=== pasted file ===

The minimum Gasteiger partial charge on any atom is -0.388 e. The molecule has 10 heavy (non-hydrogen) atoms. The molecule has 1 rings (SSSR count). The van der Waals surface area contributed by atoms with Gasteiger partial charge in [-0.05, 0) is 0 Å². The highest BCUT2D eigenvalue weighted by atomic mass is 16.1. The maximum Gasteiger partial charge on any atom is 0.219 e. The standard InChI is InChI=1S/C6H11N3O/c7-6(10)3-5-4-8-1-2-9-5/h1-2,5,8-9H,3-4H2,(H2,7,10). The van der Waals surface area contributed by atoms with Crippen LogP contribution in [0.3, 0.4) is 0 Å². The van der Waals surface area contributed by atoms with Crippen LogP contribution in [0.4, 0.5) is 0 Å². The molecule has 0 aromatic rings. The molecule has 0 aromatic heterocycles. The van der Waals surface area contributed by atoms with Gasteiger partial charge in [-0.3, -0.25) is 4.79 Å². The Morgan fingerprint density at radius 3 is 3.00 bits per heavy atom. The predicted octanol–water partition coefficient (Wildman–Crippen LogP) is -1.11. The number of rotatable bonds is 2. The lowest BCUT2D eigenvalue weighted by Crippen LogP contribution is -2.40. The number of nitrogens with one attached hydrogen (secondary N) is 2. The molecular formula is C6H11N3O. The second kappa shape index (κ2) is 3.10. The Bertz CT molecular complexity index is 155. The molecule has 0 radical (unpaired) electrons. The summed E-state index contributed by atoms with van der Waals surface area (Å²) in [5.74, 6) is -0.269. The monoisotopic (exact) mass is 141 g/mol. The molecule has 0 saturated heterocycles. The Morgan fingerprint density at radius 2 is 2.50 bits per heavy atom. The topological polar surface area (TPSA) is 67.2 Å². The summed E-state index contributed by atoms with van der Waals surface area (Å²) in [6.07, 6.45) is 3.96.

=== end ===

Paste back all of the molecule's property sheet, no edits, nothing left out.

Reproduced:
The minimum Gasteiger partial charge on any atom is -0.388 e. The molecule has 10 heavy (non-hydrogen) atoms. The molecule has 1 rings (SSSR count). The van der Waals surface area contributed by atoms with Gasteiger partial charge in [-0.05, 0) is 0 Å². The highest BCUT2D eigenvalue weighted by atomic mass is 16.1. The maximum Gasteiger partial charge on any atom is 0.219 e. The standard InChI is InChI=1S/C6H11N3O/c7-6(10)3-5-4-8-1-2-9-5/h1-2,5,8-9H,3-4H2,(H2,7,10). The van der Waals surface area contributed by atoms with Crippen LogP contribution in [0.3, 0.4) is 0 Å². The van der Waals surface area contributed by atoms with Crippen LogP contribution in [0.4, 0.5) is 0 Å². The molecule has 0 aromatic rings. The molecule has 0 aromatic heterocycles. The van der Waals surface area contributed by atoms with Gasteiger partial charge in [-0.3, -0.25) is 4.79 Å². The Morgan fingerprint density at radius 3 is 3.00 bits per heavy atom. The predicted octanol–water partition coefficient (Wildman–Crippen LogP) is -1.11. The number of rotatable bonds is 2. The lowest BCUT2D eigenvalue weighted by Crippen LogP contribution is -2.40. The number of nitrogens with one attached hydrogen (secondary N) is 2. The molecular formula is C6H11N3O. The second kappa shape index (κ2) is 3.10. The Bertz CT molecular complexity index is 155. The molecule has 0 radical (unpaired) electrons. The summed E-state index contributed by atoms with van der Waals surface area (Å²) in [5.74, 6) is -0.269. The monoisotopic (exact) mass is 141 g/mol. The molecule has 0 saturated heterocycles. The Morgan fingerprint density at radius 2 is 2.50 bits per heavy atom. The topological polar surface area (TPSA) is 67.2 Å². The summed E-state index contributed by atoms with van der Waals surface area (Å²) in [6.07, 6.45) is 3.96.